Indian Law Symposium at USD Examines Indian Child Welfare Act

VERMILLION, S.D. -- The Native American Law Student Association (NALSA) at the University of South Dakota School of Law will hold its Indian law symposium March 30-31 entitled “The Indian Child Welfare Act: Old and New Challenges.”

The free event in the law school courtroom is open to the public. The mission of the USD NALSA chapter is to provide for the professional advancement of its members; to promote legal education of Native Americans and other minorities; and to create an understanding and interest in issues affecting Native Americans and other minorities. Every other year, since 1990, NALSA sponsors the symposium that aims to promote awareness of issues in Indian Country.

The schedule:

Wednesday, March 30

Noon -- Opening prayer by Gene Thin Elk and keynote address by the Hon. Jill Tompkins, chief justice and director of the Penobscot Indian Nation Judicial System

2 p.m. -- Stephen Pevar book signing, “The Rights of Indian Tribes,” and social hour in the Davenport Evans Student Commons

3 p.m. -- First session, “Oglala Sioux Tribe v. Van Hunnik:” attorney Dana Hanna, who represents the tribe, and Stephan Pevar, an author and ACLU attorney who also represents the tribe

Thursday, March 31

9 a.m. -- Second session, information and discussion panel on Bureau of Indian Affairs guidelines: Chase Iron Eyes, Lakota People’s Law Project; Danelle Daughtery, BIA Great Plains regional director; and Mark Fiddler, adoption attorney from Minnesota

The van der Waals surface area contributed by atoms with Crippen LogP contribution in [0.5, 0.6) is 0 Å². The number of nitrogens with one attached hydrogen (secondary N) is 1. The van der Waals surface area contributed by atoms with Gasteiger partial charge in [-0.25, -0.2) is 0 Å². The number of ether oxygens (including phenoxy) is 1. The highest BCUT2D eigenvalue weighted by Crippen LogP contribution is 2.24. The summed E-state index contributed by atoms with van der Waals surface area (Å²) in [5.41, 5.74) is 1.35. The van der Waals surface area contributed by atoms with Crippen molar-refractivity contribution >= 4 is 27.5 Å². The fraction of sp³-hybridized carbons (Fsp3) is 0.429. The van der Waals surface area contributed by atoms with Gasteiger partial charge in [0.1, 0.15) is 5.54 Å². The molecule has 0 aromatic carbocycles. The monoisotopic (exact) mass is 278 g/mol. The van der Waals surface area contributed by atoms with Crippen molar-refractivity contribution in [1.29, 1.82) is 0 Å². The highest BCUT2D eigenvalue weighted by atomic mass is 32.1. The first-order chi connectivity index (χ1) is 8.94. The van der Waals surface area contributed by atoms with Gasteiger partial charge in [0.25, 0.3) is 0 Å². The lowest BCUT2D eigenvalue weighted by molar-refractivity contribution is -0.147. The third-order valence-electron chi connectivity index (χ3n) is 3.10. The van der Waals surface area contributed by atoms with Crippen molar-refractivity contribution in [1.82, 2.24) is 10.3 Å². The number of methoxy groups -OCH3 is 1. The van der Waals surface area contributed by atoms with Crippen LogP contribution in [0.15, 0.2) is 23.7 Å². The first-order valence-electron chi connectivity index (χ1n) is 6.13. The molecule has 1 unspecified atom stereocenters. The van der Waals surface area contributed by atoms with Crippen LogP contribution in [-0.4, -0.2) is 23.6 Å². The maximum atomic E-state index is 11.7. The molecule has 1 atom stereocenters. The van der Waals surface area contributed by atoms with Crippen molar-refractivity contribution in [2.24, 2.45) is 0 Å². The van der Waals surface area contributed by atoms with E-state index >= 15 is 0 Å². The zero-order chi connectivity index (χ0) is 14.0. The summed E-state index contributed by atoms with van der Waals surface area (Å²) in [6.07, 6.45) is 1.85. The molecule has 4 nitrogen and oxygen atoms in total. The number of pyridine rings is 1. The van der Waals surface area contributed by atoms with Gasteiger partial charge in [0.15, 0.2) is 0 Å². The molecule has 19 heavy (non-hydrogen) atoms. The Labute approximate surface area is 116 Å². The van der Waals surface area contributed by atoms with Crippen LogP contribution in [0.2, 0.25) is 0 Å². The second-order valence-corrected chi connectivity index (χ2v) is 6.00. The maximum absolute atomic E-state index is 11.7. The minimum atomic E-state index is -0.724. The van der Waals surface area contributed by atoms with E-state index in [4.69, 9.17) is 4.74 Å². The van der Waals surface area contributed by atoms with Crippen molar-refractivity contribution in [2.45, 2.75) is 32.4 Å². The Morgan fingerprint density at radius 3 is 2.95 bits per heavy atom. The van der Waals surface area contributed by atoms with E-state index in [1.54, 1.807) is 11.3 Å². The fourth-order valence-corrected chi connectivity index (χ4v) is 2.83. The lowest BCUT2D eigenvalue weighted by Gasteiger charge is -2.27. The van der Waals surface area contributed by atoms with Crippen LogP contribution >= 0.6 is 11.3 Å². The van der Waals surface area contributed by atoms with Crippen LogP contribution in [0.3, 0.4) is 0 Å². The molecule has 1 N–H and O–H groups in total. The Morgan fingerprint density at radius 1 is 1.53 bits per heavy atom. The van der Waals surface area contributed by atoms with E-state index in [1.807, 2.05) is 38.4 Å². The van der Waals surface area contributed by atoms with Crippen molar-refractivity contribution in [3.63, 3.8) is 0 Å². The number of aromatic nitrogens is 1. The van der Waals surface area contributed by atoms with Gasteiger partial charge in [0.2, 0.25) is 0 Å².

10 a.m. -- Professor Frank Pommersheim book signing, “Tribal Justice: 25 Years as a Tribal Appellate Justice,” and social hour in the Davenport Evans Student Commons

11 a.m. -- Third session, “Adoptive Couple v. Baby Girl” U.S. Supreme Court case: Mark Fiddler, adoption attorney and counsel for the adoptive couple; Frank Pommersheim, professor, USD School of Law; Wenona Singel, associate professor of law, Michigan State University College of Law; and Addie Rolnick, associate professor of law, University of Nevada, Las Vegas William S. Boyd School of Law

Noon -- Closing prayer by Gene Thin Elk


USD’s School of Law prepares students for leadership in the administration of justice in South Dakota, including in rural areas where the demand is great, and for private practice, public service, business and other law-related endeavors anywhere. Its joint degree program allows students to also earn one of nine master’s degrees within the traditional three-year law curriculum, which includes course tracks in business, commercial, constitutional, criminal, employment, environmental, Indian, real estate and tax law as well as civil litigation and estate planning.


Founded in 1862 and the first university in the Dakotas, the University of South Dakota is the only public liberal arts university in the state, with 205 undergraduate and 73 graduate programs in the College of Arts & Sciences, School of Education, School of Law, Sanford School of Medicine, School of Health Sciences, Beacom School of Business and College of Fine Arts. With an enrollment of nearly 10,000 students and more than 400 faculty, USD has a 17:1 student/faculty ratio, and it ranks among the best in academics and affordability. USD’s 17 athletic programs compete at the NCAA Division I level.


Michael Ewald
USD News